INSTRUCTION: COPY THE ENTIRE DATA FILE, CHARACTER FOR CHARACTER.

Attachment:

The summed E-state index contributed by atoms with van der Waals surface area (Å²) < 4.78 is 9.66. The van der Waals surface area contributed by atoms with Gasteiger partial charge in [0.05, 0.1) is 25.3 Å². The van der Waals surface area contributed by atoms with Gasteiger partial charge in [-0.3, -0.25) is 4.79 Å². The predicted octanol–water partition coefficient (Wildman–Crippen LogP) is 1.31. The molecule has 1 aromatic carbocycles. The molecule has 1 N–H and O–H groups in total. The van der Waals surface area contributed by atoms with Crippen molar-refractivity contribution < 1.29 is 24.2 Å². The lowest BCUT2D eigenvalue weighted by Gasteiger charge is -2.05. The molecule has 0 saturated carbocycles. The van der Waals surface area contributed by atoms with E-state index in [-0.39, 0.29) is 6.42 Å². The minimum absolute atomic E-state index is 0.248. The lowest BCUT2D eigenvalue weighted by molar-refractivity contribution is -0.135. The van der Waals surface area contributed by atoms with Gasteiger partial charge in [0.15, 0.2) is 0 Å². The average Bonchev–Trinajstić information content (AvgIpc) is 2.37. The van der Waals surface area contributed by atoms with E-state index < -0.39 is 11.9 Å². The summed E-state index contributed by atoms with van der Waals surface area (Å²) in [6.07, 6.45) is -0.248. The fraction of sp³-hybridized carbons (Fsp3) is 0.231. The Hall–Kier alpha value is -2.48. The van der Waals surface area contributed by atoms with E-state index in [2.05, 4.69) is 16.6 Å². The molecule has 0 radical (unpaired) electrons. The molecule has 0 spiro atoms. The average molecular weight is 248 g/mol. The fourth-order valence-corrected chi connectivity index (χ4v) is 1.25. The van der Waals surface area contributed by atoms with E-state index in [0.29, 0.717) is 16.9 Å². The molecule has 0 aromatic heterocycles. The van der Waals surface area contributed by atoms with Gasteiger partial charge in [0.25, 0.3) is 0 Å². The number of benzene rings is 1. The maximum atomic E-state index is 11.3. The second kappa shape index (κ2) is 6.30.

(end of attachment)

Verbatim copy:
The summed E-state index contributed by atoms with van der Waals surface area (Å²) < 4.78 is 9.66. The van der Waals surface area contributed by atoms with Gasteiger partial charge in [0.05, 0.1) is 25.3 Å². The van der Waals surface area contributed by atoms with Gasteiger partial charge in [-0.3, -0.25) is 4.79 Å². The predicted octanol–water partition coefficient (Wildman–Crippen LogP) is 1.31. The molecule has 1 aromatic carbocycles. The molecule has 1 N–H and O–H groups in total. The van der Waals surface area contributed by atoms with Crippen molar-refractivity contribution < 1.29 is 24.2 Å². The lowest BCUT2D eigenvalue weighted by Gasteiger charge is -2.05. The molecule has 0 saturated carbocycles. The van der Waals surface area contributed by atoms with E-state index in [-0.39, 0.29) is 6.42 Å². The minimum absolute atomic E-state index is 0.248. The lowest BCUT2D eigenvalue weighted by molar-refractivity contribution is -0.135. The van der Waals surface area contributed by atoms with Gasteiger partial charge in [0.15, 0.2) is 0 Å². The average Bonchev–Trinajstić information content (AvgIpc) is 2.37. The van der Waals surface area contributed by atoms with E-state index < -0.39 is 11.9 Å². The summed E-state index contributed by atoms with van der Waals surface area (Å²) in [6.07, 6.45) is -0.248. The fraction of sp³-hybridized carbons (Fsp3) is 0.231. The Hall–Kier alpha value is -2.48. The van der Waals surface area contributed by atoms with E-state index in [2.05, 4.69) is 16.6 Å². The molecule has 0 radical (unpaired) electrons. The molecule has 0 spiro atoms. The average molecular weight is 248 g/mol. The fourth-order valence-corrected chi connectivity index (χ4v) is 1.25. The van der Waals surface area contributed by atoms with E-state index in [0.29, 0.717) is 16.9 Å². The molecule has 0 aromatic heterocycles. The van der Waals surface area contributed by atoms with Gasteiger partial charge in [0.25, 0.3) is 0 Å². The number of benzene rings is 1. The maximum atomic E-state index is 11.3. The second kappa shape index (κ2) is 6.30.